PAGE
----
Only 56 percent of Americans can perform the five core swimming skills, a recent survey conducted on behalf of the American Red Cross said.
The steps, also known as “water competency,” include jumping or stepping into water over one’s head, returning to the surface to tread water or float for one minute, circling around and identifying an exit, swimming 25 yards to that point and then exiting the water.
The Red Cross said Tuesday that it plans to instruct 50,000 people across 19 states how to swim properly, part of a new campaign to reduce the drowning rate in 50 cities by 50 percent during the next three to five years.
An average of 10 people in the U.S. die from drowning each day, according to the Centers for Disease Control and Prevention.
It turns out that Americans also think they are more skilled in the water than they are: 86 percent of the respondents to the same survey claimed they knew how to swim. Only 46 percent of those surveyed said they have experienced a situation in which they thought they might drown, and nearly a fifth said they knew somebody who drowned.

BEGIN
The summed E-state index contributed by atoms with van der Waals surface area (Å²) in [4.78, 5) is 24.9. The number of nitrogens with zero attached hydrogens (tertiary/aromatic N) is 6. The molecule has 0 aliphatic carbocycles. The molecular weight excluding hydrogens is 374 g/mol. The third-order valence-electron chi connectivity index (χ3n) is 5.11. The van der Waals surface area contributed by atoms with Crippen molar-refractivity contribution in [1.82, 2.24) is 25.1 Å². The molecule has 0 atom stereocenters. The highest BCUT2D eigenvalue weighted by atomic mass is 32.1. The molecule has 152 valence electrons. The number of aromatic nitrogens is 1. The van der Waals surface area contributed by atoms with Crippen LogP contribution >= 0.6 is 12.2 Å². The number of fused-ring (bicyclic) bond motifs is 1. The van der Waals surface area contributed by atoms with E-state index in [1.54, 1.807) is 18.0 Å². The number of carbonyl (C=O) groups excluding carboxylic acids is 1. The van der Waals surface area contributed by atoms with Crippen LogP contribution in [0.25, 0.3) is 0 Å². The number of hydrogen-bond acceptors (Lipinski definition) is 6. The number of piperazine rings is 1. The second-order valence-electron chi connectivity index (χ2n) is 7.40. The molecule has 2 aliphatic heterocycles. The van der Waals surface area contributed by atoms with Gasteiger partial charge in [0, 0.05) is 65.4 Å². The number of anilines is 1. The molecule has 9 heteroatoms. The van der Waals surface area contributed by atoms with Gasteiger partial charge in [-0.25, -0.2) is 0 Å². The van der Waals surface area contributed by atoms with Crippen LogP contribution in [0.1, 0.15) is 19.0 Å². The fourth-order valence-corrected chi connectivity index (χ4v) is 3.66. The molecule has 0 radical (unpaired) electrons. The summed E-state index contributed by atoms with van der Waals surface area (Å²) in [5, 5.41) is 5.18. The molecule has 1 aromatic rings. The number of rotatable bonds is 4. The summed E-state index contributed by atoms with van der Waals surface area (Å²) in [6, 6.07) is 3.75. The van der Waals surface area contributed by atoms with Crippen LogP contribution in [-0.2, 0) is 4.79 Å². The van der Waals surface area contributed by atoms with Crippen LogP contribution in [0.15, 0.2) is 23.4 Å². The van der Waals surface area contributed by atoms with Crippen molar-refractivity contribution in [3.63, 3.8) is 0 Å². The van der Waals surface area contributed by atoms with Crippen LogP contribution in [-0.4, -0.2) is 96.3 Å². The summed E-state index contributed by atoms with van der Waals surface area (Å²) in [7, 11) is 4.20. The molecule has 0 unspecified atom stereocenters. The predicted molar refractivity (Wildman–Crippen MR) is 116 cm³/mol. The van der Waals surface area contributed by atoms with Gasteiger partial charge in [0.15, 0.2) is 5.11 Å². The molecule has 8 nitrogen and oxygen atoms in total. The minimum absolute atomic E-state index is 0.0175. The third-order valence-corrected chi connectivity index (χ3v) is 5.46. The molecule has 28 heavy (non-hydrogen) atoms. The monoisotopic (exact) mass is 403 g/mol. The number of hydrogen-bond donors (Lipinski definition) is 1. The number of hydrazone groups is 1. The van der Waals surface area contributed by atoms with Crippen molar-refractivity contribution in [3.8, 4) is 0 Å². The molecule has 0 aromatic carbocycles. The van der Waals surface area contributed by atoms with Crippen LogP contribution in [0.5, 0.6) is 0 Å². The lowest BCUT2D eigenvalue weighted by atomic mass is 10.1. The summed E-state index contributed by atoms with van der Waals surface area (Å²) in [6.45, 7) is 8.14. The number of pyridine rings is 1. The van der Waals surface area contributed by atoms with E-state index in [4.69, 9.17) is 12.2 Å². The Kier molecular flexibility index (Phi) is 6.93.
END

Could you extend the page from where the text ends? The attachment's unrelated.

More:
“We’re asking every family to make sure that both adults and children can swim and that parents make water safety a priority this summer,” Red Cross Centennial Initiative director Connie Harvey said in a statement.
- Mickey Guyton Is TIME's 2022 Breakthrough Artist of the Year
- The 10 Best Nonfiction Books of 2022
- Column: What Elon Musk Gets Wrong About Free Speech
- The Forgotten Story of One of the First U.S. Soldiers Killed Overseas After Pearl Harbor
- Why You're More Likely to Get Sick in the Winter, According to New Research
- Column: What the Protests Tell Us About China's Future
- 18 Last-Minute Gifts for Everyone on Your List
- Despite World Cup Heartbreak, the Future Looks Bright for Men's Soccer in the U.S.